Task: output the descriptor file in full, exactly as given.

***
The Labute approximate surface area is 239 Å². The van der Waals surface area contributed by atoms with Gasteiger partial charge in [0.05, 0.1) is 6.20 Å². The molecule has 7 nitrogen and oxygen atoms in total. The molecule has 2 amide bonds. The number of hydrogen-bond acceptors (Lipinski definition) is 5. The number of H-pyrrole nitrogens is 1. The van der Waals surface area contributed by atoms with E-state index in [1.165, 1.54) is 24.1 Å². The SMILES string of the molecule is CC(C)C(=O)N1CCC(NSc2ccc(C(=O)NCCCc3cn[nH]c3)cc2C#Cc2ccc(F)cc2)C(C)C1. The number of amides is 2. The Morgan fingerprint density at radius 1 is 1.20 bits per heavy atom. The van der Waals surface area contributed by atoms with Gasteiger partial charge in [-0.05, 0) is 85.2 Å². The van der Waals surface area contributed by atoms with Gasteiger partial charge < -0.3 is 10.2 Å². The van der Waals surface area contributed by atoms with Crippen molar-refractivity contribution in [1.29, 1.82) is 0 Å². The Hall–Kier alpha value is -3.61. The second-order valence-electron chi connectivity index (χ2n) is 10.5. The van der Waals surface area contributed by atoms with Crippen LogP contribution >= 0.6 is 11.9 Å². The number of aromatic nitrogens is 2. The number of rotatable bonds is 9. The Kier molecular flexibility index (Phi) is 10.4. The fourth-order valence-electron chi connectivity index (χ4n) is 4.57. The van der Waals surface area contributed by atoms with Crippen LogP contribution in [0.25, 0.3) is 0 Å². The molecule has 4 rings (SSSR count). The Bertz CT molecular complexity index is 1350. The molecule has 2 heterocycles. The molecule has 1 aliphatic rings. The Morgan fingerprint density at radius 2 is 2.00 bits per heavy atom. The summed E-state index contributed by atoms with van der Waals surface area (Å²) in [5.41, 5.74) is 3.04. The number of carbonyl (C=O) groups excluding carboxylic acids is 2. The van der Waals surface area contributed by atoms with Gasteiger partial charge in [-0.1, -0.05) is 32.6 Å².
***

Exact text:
The Labute approximate surface area is 239 Å². The van der Waals surface area contributed by atoms with Gasteiger partial charge in [0.05, 0.1) is 6.20 Å². The molecule has 7 nitrogen and oxygen atoms in total. The molecule has 2 amide bonds. The number of hydrogen-bond acceptors (Lipinski definition) is 5. The number of H-pyrrole nitrogens is 1. The van der Waals surface area contributed by atoms with E-state index in [1.165, 1.54) is 24.1 Å². The SMILES string of the molecule is CC(C)C(=O)N1CCC(NSc2ccc(C(=O)NCCCc3cn[nH]c3)cc2C#Cc2ccc(F)cc2)C(C)C1. The number of amides is 2. The Morgan fingerprint density at radius 1 is 1.20 bits per heavy atom. The van der Waals surface area contributed by atoms with Gasteiger partial charge in [-0.05, 0) is 85.2 Å². The van der Waals surface area contributed by atoms with Gasteiger partial charge < -0.3 is 10.2 Å². The van der Waals surface area contributed by atoms with Crippen molar-refractivity contribution in [1.29, 1.82) is 0 Å². The Hall–Kier alpha value is -3.61. The second-order valence-electron chi connectivity index (χ2n) is 10.5. The van der Waals surface area contributed by atoms with Crippen LogP contribution >= 0.6 is 11.9 Å². The number of aromatic nitrogens is 2. The number of rotatable bonds is 9. The Kier molecular flexibility index (Phi) is 10.4. The fourth-order valence-electron chi connectivity index (χ4n) is 4.57. The van der Waals surface area contributed by atoms with Crippen LogP contribution in [0.25, 0.3) is 0 Å². The molecule has 4 rings (SSSR count). The Bertz CT molecular complexity index is 1350. The molecule has 2 heterocycles. The molecule has 1 aliphatic rings. The Morgan fingerprint density at radius 2 is 2.00 bits per heavy atom. The summed E-state index contributed by atoms with van der Waals surface area (Å²) in [5.41, 5.74) is 3.04. The number of carbonyl (C=O) groups excluding carboxylic acids is 2. The van der Waals surface area contributed by atoms with Gasteiger partial charge in [-0.1, -0.05) is 32.6 Å².